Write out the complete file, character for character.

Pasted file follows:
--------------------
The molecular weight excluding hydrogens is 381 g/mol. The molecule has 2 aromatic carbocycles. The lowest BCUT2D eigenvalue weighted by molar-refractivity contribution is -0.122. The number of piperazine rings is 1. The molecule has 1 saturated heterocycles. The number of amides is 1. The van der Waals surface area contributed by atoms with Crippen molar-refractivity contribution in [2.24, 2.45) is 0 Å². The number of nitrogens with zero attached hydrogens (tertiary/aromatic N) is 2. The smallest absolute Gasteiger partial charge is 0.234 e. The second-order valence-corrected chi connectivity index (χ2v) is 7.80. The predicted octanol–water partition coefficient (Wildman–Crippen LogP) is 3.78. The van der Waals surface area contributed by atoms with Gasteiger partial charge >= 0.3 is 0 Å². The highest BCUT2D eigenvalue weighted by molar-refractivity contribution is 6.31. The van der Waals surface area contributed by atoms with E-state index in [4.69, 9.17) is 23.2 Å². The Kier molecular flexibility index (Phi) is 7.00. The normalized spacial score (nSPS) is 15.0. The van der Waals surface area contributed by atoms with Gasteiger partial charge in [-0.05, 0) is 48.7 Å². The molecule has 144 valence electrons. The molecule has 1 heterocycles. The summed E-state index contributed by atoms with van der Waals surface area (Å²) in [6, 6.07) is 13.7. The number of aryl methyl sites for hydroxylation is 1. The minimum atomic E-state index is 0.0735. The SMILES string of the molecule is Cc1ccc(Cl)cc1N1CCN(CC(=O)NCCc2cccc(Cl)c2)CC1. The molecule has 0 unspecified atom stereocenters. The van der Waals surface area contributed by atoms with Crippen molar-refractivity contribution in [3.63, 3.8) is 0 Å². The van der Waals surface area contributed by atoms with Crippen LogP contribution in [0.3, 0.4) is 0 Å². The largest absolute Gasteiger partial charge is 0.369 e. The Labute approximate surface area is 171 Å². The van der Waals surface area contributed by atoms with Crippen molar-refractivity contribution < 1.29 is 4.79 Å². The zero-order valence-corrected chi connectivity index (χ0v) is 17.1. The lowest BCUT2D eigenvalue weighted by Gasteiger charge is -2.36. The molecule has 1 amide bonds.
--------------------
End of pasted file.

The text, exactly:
The molecular weight excluding hydrogens is 381 g/mol. The molecule has 2 aromatic carbocycles. The lowest BCUT2D eigenvalue weighted by molar-refractivity contribution is -0.122. The number of piperazine rings is 1. The molecule has 1 saturated heterocycles. The number of amides is 1. The van der Waals surface area contributed by atoms with Crippen molar-refractivity contribution in [2.24, 2.45) is 0 Å². The number of nitrogens with zero attached hydrogens (tertiary/aromatic N) is 2. The smallest absolute Gasteiger partial charge is 0.234 e. The second-order valence-corrected chi connectivity index (χ2v) is 7.80. The predicted octanol–water partition coefficient (Wildman–Crippen LogP) is 3.78. The van der Waals surface area contributed by atoms with Gasteiger partial charge >= 0.3 is 0 Å². The highest BCUT2D eigenvalue weighted by molar-refractivity contribution is 6.31. The van der Waals surface area contributed by atoms with E-state index in [4.69, 9.17) is 23.2 Å². The Kier molecular flexibility index (Phi) is 7.00. The normalized spacial score (nSPS) is 15.0. The van der Waals surface area contributed by atoms with Gasteiger partial charge in [-0.05, 0) is 48.7 Å². The molecule has 144 valence electrons. The molecule has 1 heterocycles. The summed E-state index contributed by atoms with van der Waals surface area (Å²) in [6, 6.07) is 13.7. The number of aryl methyl sites for hydroxylation is 1. The minimum atomic E-state index is 0.0735. The SMILES string of the molecule is Cc1ccc(Cl)cc1N1CCN(CC(=O)NCCc2cccc(Cl)c2)CC1. The molecule has 0 unspecified atom stereocenters. The van der Waals surface area contributed by atoms with Crippen molar-refractivity contribution in [3.63, 3.8) is 0 Å². The van der Waals surface area contributed by atoms with Crippen LogP contribution in [0.3, 0.4) is 0 Å². The largest absolute Gasteiger partial charge is 0.369 e. The Labute approximate surface area is 171 Å². The van der Waals surface area contributed by atoms with Crippen molar-refractivity contribution < 1.29 is 4.79 Å². The zero-order valence-corrected chi connectivity index (χ0v) is 17.1. The lowest BCUT2D eigenvalue weighted by Gasteiger charge is -2.36. The molecule has 1 amide bonds.